PERFORMANCE TENNIS

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We are always learning...

Lets look at US Open Winner Naomi Osaka's phenomenal forehand...

Naomi Osakais one of the few women in pro tennis with a forehand shot clocked at more then 100 mph. The shot has been an integral part of her game - a game that has landed the 20 year old Osaka her first Grand Slam. Mark Kovaks, a sports scientist and coach at Kovaks Institute Atlanta helps explain what is happening in the blur of Osaka's forehand and how she generates so much power.



Storing Her Energy

Recognizing that she can unleash a forehand on her opponent, Osaka shuffles her feet into position and then grabs the throat of her racket with her left hand. This seemingly innocuous gesture starts a sequence of motion that will muster her incredible forces and release them into a thunderous shot.

Having both hands on the racket helps create a singular movement of shoulders and hips away from the ball, called a unit turn.



Above, Osaka’s hands begin to separate — her left is heading for the target, her right continues the long arcing path of her racket. This long, looping path gives her more time to store energy, which contributes to her power. The longer swing toward the ball also creates more racket-head speed.

But the time it takes to complete that path may add inconsistency to her shot-making.

Her right hip continues to load energy as she steps away from her racket with her left leg to create a wide, stable base.


Fully Loaded

The left arm is pointing directly at the ball. This keeps the shoulders closed to the target during the rest of the backswing, preventing any stored power from leaking out before the acceleration of the swing.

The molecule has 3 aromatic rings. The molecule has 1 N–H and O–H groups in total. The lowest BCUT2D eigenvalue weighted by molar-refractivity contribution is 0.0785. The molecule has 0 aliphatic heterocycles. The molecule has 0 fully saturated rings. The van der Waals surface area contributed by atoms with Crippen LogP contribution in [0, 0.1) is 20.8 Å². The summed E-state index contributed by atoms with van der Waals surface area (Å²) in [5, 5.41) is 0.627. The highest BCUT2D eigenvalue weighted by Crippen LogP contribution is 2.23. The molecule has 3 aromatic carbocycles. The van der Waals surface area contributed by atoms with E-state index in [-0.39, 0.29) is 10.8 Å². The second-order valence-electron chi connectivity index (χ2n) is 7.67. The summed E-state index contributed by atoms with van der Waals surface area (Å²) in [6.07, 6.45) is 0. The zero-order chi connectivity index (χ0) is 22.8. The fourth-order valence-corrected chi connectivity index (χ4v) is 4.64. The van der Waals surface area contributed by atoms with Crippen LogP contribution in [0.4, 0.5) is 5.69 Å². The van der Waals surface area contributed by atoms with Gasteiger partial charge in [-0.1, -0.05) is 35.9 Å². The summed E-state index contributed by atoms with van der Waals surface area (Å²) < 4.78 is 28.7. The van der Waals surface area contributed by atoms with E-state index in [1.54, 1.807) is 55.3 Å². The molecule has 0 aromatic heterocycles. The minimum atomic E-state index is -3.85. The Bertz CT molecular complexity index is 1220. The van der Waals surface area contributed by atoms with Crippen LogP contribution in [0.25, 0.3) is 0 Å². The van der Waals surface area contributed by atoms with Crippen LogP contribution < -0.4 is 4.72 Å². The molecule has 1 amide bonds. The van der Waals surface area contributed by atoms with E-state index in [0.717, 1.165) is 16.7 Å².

The deep knee bend in her right leg is engaging the large muscles of her upper leg.

Her left foot is planted, which in itself creates energy. As Newton’s Third Law explains, if Osaka pushes into the ground, then there must be an equal and opposite force pushing back, called ground reaction force. (Sir Isaac Newton never hit a forehand like this.)



Releasing the Power

This position is called the lock-in position, when the butt of the racket is aimed at the ball. It is Osaka’s last chance to store any energy before releasing the energy in her upper body. By now, she has started to release the lower-body energy and a chain reaction is working its way from the ground up: The hips fire open, followed by the torso, the shoulders, the arm and, finally, the wrist.

All players get to this lock-in position, according to Kovacs, who has a doctorate in physiology and biomechanics. But how efficiently they get there and how much power they can store before reaching it largely determines how fast the shot travels.



Unleashing the Shot

In this part of her swing, Osaka is completely off the ground, meaning all the energy in her lower body is gone. Her arms and racket are accelerating to and through the ball, and she is concentrating on making good contact and adding topspin.

Shots like this one, as much as any part of her game, have landed her in the U.S Open final.


 
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